We were married on Wednesday, March 25, 2020, at the Wake County Detention Center—all the courts in Wake County were closed because of the coronavirus, so they told us it was the only option! The magistrate married us from behind bulletproof glass.
The date is special because it coincides with the auspicious Hindu holiday of Gudi Padwa. According to sacred Hindu scriptures, this was the day that the world was re-created after a natural calamity stopped time and killed many people—it marks a New Year of sorts.
—Priyanka, 31, and Thomas, 32, North Carolina
“We’re two humans and two cats in a studio apartment. It’s very cuddly.”
I’d been living alone almost eight years before I met Jacob. We’re both in our mid-30s, so by the time that we met, it was like, “Oh, you, I’ve been looking everywhere for you.” We knew really quickly. I think, gosh, probably like our second or third date, I blurted out, “I think you’re my person.”
I lived alone for almost 10 years before we were together. We moved in together right before the holidays this year, and there’s a side of me that could be getting very stressed out about handling another human living with me. We’re two humans and two cats in a studio apartment—it’s very cuddly. I could be getting stressed out about that. But honestly, I feel like it’s helping us get to know each other even better. There’s not really any way to have mystery in a studio apartment when you’re on 24/7 lockdown. It’s definitely been helping us with communication, and being patient with each other and being patient with ourselves.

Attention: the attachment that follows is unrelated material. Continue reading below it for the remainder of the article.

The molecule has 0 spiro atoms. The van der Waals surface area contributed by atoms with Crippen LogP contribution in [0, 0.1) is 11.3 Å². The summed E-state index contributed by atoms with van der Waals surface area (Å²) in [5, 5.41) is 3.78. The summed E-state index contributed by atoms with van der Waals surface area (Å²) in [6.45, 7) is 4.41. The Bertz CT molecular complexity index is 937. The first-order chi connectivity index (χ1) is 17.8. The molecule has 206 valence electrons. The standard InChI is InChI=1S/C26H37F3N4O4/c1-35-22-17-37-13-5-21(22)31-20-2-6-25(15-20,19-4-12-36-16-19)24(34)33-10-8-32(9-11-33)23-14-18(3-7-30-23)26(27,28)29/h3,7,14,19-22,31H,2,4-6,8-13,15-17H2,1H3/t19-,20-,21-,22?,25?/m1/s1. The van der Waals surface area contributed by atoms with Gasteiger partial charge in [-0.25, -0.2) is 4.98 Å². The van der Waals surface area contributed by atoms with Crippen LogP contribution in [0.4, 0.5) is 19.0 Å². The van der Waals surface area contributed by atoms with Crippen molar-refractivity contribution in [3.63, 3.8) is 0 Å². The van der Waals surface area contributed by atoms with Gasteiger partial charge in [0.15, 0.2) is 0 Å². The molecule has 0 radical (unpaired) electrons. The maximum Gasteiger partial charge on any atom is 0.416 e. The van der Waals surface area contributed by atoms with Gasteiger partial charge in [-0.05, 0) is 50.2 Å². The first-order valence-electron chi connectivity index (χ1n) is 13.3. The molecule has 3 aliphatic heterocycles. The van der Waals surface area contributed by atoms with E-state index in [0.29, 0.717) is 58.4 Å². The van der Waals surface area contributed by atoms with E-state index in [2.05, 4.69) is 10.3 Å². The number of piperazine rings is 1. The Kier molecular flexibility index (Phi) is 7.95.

We were both so busy before all this happened. It’s nice to have time to hang out and connect whether that’s cooking together, or taking a walk, or playing video games, or hanging out with the cats. It’s nice to have that little cocoon. I’m totally a workaholic. So this has been a very interesting challenge for me to learn to just slow down a little. But it’s a lesson I need to learn. So it is really nice.
— Jess, 34, and Jacob, 37, New York
“I don’t know what will become of this tender, new shoot.”
We were supposed to have lunch a couple of weeks before the crisis, but schedules did not permit. But still, the odds seemed good—both of us work careers in service of others, and most important, he resonated with my Bumble profile statement that I wanted to meet someone who “had done the work,” and worked on themselves.
Our text conversations were incredible. If there is such a thing as “text chemistry,” we had it. The longing I felt, as I texted, “All I want is to fall into you, to rest my head in that place where your neck, shoulder, and chest meet, and to be wrapped up in your arms,” gave me a bittersweet ache that I hadn’t felt in years. But meeting would have to wait.
This period of discovery was so fun. We shared deep dark secrets and spoke about our inner demons that we keep hidden from others. Our conversations heated up, and while we never quite sexted in earnest, we got as physical as one can in a virtual world while staying in our comfort zones—we are middle-aged!
I became dependent upon our conversations. So imagine my surprise and anguish when, despite sending two alluring photos, and a desperate, “Hey, I’m having a rough day. Can you just send me a hello,” I got nothing. I was filled with self-doubt and anxiety. Had I turned him off? Had I been “too much”? This is crazy! I don’t even know this man! I rationalized. On the second day of silence, I told him that I was grateful to feel 16 years old again and that I would miss our conversations, but that I could not tolerate not being responded to. Of course that got a response.